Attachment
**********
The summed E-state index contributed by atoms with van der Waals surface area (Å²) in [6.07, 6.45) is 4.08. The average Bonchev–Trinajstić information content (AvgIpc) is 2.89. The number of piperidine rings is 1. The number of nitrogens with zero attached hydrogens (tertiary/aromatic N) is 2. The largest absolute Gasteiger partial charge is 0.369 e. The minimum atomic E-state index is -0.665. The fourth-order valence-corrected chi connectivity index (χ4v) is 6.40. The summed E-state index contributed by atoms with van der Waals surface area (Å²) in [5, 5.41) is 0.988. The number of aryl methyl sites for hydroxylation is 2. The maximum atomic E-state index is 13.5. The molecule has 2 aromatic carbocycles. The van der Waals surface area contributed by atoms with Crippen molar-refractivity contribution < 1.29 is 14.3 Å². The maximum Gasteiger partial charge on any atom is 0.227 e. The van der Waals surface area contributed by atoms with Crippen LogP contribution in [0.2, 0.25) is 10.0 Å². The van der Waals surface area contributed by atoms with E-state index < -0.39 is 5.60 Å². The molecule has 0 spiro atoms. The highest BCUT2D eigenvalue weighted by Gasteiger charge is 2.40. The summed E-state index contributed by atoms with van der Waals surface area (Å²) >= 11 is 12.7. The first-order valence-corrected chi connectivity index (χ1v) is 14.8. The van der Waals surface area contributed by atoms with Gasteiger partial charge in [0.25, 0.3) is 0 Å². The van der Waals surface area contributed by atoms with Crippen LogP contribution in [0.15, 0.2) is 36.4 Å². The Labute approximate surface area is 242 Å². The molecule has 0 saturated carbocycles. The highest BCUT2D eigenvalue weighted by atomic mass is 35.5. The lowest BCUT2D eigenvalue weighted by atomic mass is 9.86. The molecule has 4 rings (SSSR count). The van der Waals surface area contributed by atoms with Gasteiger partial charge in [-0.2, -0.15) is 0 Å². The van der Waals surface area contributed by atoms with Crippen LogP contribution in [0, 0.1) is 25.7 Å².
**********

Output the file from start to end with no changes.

The summed E-state index contributed by atoms with van der Waals surface area (Å²) in [6.07, 6.45) is 4.08. The average Bonchev–Trinajstić information content (AvgIpc) is 2.89. The number of piperidine rings is 1. The number of nitrogens with zero attached hydrogens (tertiary/aromatic N) is 2. The largest absolute Gasteiger partial charge is 0.369 e. The minimum atomic E-state index is -0.665. The fourth-order valence-corrected chi connectivity index (χ4v) is 6.40. The summed E-state index contributed by atoms with van der Waals surface area (Å²) in [5, 5.41) is 0.988. The number of aryl methyl sites for hydroxylation is 2. The maximum atomic E-state index is 13.5. The molecule has 2 aromatic carbocycles. The van der Waals surface area contributed by atoms with Crippen molar-refractivity contribution < 1.29 is 14.3 Å². The maximum Gasteiger partial charge on any atom is 0.227 e. The van der Waals surface area contributed by atoms with Crippen LogP contribution in [0.2, 0.25) is 10.0 Å². The van der Waals surface area contributed by atoms with E-state index < -0.39 is 5.60 Å². The molecule has 0 spiro atoms. The highest BCUT2D eigenvalue weighted by Gasteiger charge is 2.40. The summed E-state index contributed by atoms with van der Waals surface area (Å²) >= 11 is 12.7. The first-order valence-corrected chi connectivity index (χ1v) is 14.8. The van der Waals surface area contributed by atoms with Gasteiger partial charge in [0.25, 0.3) is 0 Å². The van der Waals surface area contributed by atoms with Crippen LogP contribution in [0.15, 0.2) is 36.4 Å². The Labute approximate surface area is 242 Å². The molecule has 0 saturated carbocycles. The highest BCUT2D eigenvalue weighted by atomic mass is 35.5. The lowest BCUT2D eigenvalue weighted by atomic mass is 9.86. The molecule has 4 rings (SSSR count). The van der Waals surface area contributed by atoms with Gasteiger partial charge in [-0.2, -0.15) is 0 Å². The van der Waals surface area contributed by atoms with Crippen LogP contribution in [0, 0.1) is 25.7 Å².